Quote of the day:
There will always be a part, and always a very large part of every community, that have no care but for themselves, and whose care for themselves reaches little further than impatience of immediate pain, and eagerness for the nearest good. - Samuel Johnson
Many hospitals resort to this "cost-effective' means to hold expenses in check in regard to the care of undocumented immigrants.
" JOLOMCÚ, Guatemala — High in the hills of Guatemala, shut inside the one-room house where he spends day and night on a twin bed beneath a seriously outdated calendar, Luis Alberto Jiménez has no idea of the legal battle that swirls around him in the lowlands of Florida. "
Mr. Jiménez was deported — not by the federal government but by the hospital, Martin Memorial. After winning a state court order that would later be declared invalid, Martin Memorial leased an air ambulance for $30,000 and “forcibly returned him to his home country,” as one hospital administrator described it.
Unable to find a chronic care facility to care for him, the hospital solved it's "problem" by leasing an air ambulance to ship Mr Jiminez back to Guatemala... A much less expensive option than the 1.5 million dollar charges that were accumulating. Even with attendant legal battles, this was a 'bargan" for the hospital.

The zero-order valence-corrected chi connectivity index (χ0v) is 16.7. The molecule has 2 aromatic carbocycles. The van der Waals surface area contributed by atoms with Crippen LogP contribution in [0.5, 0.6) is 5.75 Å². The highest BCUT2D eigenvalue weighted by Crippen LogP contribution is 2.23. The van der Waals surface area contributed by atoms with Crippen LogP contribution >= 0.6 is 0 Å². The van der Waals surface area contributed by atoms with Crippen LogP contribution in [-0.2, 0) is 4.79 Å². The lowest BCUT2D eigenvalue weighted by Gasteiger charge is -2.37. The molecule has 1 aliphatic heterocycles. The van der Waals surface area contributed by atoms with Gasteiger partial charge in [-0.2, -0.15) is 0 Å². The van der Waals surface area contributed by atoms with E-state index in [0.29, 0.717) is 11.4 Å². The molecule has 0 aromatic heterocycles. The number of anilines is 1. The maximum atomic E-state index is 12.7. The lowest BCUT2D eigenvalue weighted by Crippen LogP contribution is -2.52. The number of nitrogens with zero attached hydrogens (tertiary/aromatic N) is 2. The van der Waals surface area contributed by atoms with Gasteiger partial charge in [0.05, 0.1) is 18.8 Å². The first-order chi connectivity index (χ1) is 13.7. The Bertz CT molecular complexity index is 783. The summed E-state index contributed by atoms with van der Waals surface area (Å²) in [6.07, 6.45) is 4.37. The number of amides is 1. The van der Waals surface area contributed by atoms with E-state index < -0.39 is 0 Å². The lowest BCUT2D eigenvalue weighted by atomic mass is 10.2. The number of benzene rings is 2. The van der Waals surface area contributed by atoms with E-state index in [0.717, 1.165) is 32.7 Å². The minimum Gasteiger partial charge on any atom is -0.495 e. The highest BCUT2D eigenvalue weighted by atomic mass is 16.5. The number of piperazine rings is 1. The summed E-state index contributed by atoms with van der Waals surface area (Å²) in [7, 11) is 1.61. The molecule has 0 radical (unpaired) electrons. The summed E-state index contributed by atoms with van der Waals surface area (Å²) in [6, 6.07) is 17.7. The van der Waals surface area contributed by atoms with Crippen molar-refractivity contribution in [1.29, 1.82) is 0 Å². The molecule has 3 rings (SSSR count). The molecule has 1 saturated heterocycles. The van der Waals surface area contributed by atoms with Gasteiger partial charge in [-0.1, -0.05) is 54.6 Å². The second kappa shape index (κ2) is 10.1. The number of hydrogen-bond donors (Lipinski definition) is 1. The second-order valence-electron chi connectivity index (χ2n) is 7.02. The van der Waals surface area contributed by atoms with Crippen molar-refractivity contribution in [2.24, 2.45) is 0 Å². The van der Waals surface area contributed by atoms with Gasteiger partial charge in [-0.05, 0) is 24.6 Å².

Martin Memorial Hospital is not a unique hospital to resort to this "ploy'. Hospitals will do what our federal government either will not or cannot do.
"A few hospitals and consulates offered statistics that provide snapshots of the phenomenon: some 96 immigrants a year repatriated by St. Joseph’s Hospital in Phoenix; 6 to 8 patients a year flown to their homelands from Broward General Medical Center in Fort Lauderdale, Fla.; 10 returned to Honduras from Chicago hospitals since early 2007; some 87 medical cases involving Mexican immigrants — and 265 involving people injured crossing the border — handled by the Mexican consulate in San Diego last year, most but not all of which ended in repatriation. " reports the New York Times.
Over all, there is enough traffic to sustain at least one repatriation company, founded six years ago to service this niche — MexCare, based in California but operating nationwide with a “network of 28 hospitals and treatment centers” in Latin America. It bills itself as “an alternative choice for the care of the unfunded Latin American nationals,” promising “significant saving to U.S. hospitals” seeking “to alleviate the financial burden of unpaid services.”
God bless "American know how". It did not take a committee to accomplish this.
Your comments are welcome..